Interventions aimed at reducing work-related stress for individual healthcare workers may lead to improvements in how people cope with stress up to a year later. Findings, from Amsterdam UMC, are today published as part of a Cochrane review. 

The researchers analysed 117 studies, published in the last decade, of the effects of different interventions on stress alleviation. A total of 11,119 healthcare workers worldwide were randomised to different interventions, and stress was assessed by questionnaires measuring stress symptoms in the short term (up to three months after an intervention ended), in the medium term (between three and 12 months) and long-term (follow-up after more than a year). 

In the Cochrane report, a collaboration of independent, international experts, looked at interventions for individual healthcare workers that focused attention either on the experience of stress, or away from the experience of stress. With the goal of seeing which interventions could reduce stress.  

The healthcare workers in the studies were experiencing low to moderate levels of stress, which can lead to physical symptoms such as headaches, muscle tension or pain, but also mental symptoms, such as depression, anxiety, impaired concentration and emotional and relationship problems.  

High work demands and long working hours

Sietske Tamminga, assistant professor in public and occupational health at Amsterdam UMC who led the research notes that “Healthcare workers often deal with stressful and emotional situations in patient care, human suffering, and pressure from relationships with patients, family members and employers, as well as high work demands and long working hours." 

Strategies for focusing attention on stress included cognitive behavioural training, and training on assertiveness, coping and communication skills. Interventions that focus attention away from the stress included relaxation, mindfulness meditation, exercise such as yoga and tai chi, massage, acupuncture, and playing or listening to music. "We found that they may be beneficial for the healthcare workers themselves and it may spill over to the patients they care for, and the organisations they work for,” says Tamminga.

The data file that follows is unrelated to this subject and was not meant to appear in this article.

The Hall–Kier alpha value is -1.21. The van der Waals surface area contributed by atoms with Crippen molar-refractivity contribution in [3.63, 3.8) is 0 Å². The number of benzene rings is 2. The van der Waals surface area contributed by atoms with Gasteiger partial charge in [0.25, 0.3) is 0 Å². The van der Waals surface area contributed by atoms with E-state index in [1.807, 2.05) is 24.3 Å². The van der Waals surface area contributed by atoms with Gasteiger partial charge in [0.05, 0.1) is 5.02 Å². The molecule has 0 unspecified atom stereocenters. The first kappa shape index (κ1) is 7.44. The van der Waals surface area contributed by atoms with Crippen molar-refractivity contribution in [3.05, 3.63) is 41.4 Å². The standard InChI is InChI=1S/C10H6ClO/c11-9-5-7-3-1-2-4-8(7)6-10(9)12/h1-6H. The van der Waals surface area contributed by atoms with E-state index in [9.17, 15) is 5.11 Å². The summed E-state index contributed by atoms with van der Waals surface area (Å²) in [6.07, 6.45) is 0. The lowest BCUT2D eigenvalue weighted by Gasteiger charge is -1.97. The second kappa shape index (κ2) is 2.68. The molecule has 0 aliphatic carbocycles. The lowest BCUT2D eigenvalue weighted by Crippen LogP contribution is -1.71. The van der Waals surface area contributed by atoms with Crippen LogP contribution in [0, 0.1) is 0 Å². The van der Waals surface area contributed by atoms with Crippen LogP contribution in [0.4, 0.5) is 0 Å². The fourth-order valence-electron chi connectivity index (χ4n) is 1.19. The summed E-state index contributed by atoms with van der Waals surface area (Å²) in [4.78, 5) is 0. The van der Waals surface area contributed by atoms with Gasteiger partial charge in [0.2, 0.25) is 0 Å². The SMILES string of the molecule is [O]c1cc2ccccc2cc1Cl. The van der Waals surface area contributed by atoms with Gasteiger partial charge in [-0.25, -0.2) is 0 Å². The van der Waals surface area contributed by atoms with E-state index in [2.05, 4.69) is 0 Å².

Range of stress interventions

The effect may last for up to a year and a combination of interventions may be beneficial as well, at least in the short term. Employers should not hesitate to facilitate a range of stress interventions for their employees. The long-term effects of stress management interventions remain unknown.” 

For this more research is necessary, per intervention with larger groups. “We need more studies on interventions addressing work-related risk factors both at the individual and organisational level,” says Tamminga.  

“It might be even more beneficial to improve working conditions themselves, instead of only helping individuals to deal better with heavy psychosocial burdens. For example, employers could address problems of understaffing, over-work and anti-social shift patterns. If you’re dedicated to change, you need to change the underlying risk factors rather than focusing on the symptoms,” adds Tamminga.  

Studies have reported that between 30% to 70% of physicians and nurses and 56% of anaesthesiologists experience burnout symptoms as a result of their work. Previous research has tended to focus on a particular type of intervention in specific groups of healthcare workers. The authors of this Cochrane review write: “To the best of our knowledge there are no up-to-date reviews that examine the effectiveness of various types of individual-level interventions aimed at reducing stress in various healthcare workers to provide a more complete overview.” 

“There is already a shortage of healthcare workers due to high turnover rates, and effective prevention of stress and burnout may help to reduce this,” Tamminga concludes. 

Read here the Cochrane report on how to reduce occupational stress in healthcare workers.